"That was for Duane Kuiper."

From Joe Posnanski:

So then I asked if he had ever asked a pitcher to retaliate for him. He said he never did, but, well, there was the Jim Bibby story. Details are hard to lock down but the story is too good to hold back: The Indians were playing the Twins, and at some point Rod Carew slashed Kuiper in a double play scenario at some point during the series. Duane was furious. He told Carew, “I’m going to come down the line and slash your achilles.” Jim Bibby calmed him down.

“Don’t worry,” Bibby said. “I’ll get him for you.”

Kuiper said, “OK, fine, you get him.” Only, Bibby did not get him. He got pulled before he had a chance to get him. If it’s the game I’m thinking, in 1977, Bibby lasted just five innings and Carew actually homered of him. Anyway, the point is Bibby didn’t get Carew that day for whatever reason, and unexpectedly that was the last time he ever faced Carew in a big league game. Bibby left Cleveland for Pittsburgh at the end of the season. So the story should be over. Kuiper basically forgot about it.

Only… one day, the Indians are facing Carew’s team, probably the Angels by then, and Carew comes over to Kuiper and says, “You little $&#$@$ …”

“What did I do?” Kuiper said.

And Carew said that he was playing an exhibition game in Japan. He stepped in against, yep, Jim Bibby. And suddenly he felt the jolt of a fastball pounding his side … this in an EXHIBITION GAME IN JAPAN.

And he said Jim Bibby flexed and said: “That was for Duane Kuiper.


August 4, 1985

At Anaheim Stadium in front of an enthusiastic crowd of 41,630, Angel first baseman Rod Carew singles off of Minnesota’s Frank Viola in the third inning to become the 16th major leaguer to amass 3000 hits. After the historic hit, Angels manager Gene Mauch brings the first-base sack into the dugout, replacing it with another a new bag.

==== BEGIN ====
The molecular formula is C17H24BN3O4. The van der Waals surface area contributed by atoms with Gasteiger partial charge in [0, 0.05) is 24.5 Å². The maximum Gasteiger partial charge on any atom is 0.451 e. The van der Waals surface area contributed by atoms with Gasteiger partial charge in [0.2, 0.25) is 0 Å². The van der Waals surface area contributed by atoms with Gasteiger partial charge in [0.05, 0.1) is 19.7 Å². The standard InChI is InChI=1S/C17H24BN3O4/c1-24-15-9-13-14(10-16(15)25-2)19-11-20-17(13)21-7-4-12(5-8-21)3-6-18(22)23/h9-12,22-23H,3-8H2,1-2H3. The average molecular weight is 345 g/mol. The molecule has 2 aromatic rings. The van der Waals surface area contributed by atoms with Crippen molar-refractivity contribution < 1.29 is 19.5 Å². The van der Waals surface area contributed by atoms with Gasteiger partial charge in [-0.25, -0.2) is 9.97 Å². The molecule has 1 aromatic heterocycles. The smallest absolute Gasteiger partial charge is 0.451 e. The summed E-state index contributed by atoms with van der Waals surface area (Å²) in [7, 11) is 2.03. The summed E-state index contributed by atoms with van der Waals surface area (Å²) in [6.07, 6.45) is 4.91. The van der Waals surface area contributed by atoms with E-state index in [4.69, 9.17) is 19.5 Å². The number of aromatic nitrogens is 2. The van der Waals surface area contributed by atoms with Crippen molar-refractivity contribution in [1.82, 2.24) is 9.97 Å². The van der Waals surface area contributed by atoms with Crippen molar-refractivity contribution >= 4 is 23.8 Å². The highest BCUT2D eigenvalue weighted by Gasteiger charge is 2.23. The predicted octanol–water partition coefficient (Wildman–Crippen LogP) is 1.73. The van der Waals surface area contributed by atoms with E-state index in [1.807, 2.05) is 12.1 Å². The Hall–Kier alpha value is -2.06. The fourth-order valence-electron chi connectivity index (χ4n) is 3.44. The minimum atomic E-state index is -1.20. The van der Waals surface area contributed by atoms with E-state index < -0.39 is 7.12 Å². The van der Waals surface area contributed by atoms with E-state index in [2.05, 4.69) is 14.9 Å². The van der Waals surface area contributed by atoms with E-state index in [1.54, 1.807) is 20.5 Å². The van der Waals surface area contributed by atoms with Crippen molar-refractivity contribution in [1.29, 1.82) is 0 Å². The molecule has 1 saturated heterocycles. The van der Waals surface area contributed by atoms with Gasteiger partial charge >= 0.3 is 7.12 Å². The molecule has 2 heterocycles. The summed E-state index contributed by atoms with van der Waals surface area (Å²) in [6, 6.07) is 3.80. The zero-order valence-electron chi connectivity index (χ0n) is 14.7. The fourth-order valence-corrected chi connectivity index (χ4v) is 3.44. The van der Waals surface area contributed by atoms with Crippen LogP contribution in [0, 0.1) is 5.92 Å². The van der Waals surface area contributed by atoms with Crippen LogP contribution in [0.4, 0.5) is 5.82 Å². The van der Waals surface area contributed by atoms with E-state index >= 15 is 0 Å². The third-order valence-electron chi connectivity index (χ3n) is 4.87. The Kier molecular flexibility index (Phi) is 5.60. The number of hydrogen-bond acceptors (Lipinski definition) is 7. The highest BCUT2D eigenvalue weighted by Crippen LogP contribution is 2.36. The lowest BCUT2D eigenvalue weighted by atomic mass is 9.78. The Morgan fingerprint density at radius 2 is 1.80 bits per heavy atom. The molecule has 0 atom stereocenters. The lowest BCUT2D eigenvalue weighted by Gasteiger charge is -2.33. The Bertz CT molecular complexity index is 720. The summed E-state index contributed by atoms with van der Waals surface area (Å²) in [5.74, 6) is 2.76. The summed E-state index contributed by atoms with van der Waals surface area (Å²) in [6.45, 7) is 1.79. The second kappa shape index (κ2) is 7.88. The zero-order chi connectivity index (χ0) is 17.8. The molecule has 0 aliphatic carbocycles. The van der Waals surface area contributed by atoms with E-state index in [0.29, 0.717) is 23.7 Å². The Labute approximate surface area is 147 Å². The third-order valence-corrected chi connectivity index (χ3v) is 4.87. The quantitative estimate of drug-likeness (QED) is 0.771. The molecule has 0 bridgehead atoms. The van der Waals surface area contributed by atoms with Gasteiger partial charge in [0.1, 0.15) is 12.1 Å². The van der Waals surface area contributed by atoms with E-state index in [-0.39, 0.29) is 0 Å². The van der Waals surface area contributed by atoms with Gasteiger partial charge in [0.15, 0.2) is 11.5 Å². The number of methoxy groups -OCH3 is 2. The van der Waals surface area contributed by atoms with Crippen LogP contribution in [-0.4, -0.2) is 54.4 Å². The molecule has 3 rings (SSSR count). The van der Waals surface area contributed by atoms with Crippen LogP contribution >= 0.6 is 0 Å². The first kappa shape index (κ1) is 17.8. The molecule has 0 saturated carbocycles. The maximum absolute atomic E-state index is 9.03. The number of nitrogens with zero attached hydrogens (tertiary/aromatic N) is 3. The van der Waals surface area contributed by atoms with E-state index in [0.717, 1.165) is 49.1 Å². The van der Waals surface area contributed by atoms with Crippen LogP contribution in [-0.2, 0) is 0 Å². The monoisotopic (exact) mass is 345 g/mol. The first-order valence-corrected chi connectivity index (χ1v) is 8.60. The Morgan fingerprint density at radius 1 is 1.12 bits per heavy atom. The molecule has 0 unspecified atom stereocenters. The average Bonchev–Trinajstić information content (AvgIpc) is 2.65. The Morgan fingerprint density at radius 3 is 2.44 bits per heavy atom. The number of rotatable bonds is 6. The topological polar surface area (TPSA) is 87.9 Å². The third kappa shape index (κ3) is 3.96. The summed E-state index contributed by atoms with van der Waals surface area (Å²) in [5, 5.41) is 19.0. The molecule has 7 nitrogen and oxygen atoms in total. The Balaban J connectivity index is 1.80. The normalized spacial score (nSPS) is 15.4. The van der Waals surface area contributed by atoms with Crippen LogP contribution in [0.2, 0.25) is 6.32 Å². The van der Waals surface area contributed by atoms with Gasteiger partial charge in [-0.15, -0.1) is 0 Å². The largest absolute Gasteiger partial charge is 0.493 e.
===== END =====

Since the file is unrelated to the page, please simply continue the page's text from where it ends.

NL, AL batting titles named after Gwynn, Carew
SAN DIEGO -- The American League and National League batting titles have been renamed after two of the greatest hitters in Major League Baseball history. In a goosebumps-inducing moment before Tuesday night's All-Star Game presented by MasterCard at Petco Park, MLB announced that the NL batting title will be named after Tony Gwynn and that the AL crown will be named after Rod Carew.

Fuimos al concierto de Aerosmith, no me gusto tanto, no es que estaba malo, pero no me dieron ganas de rockear. Fue en el Estadio Nacional Rod Carew, Noviembre 1. Me gusta ese venue, pero esta demasiado lejos. Los bien cuidaos son una estafa, las pintas estaban baratas. 


On This Day in History July 16, 1969: Minnesota Twins second baseman Rod Carew stole home for the seventh time in seven attempts during that season. In doing so at the time, he would break Ty Cobb’s American League record for most steals of home plate during a season. Carew would also tie the Major League record which was held by Pete Reiser who set the record in 1946 while playing with the Brooklyn Dodgers.

What’s amazing is that Carew stole only 19 bases for the entire season.

While at the time Carew and Reiser were tied with seven steals of home for a season, the record was later changed. Though I am not sure when it was changed, Baseball Almanac in their post Ty Cobb Stealing Home has Cobb stealing home eight times during the 1912 season.  I’ll keep looking to see exactly when it was changed.

Carew for his career stole 353 bases and would be inducted into the National Baseball Hall of Fame in 1991

For Further Reading: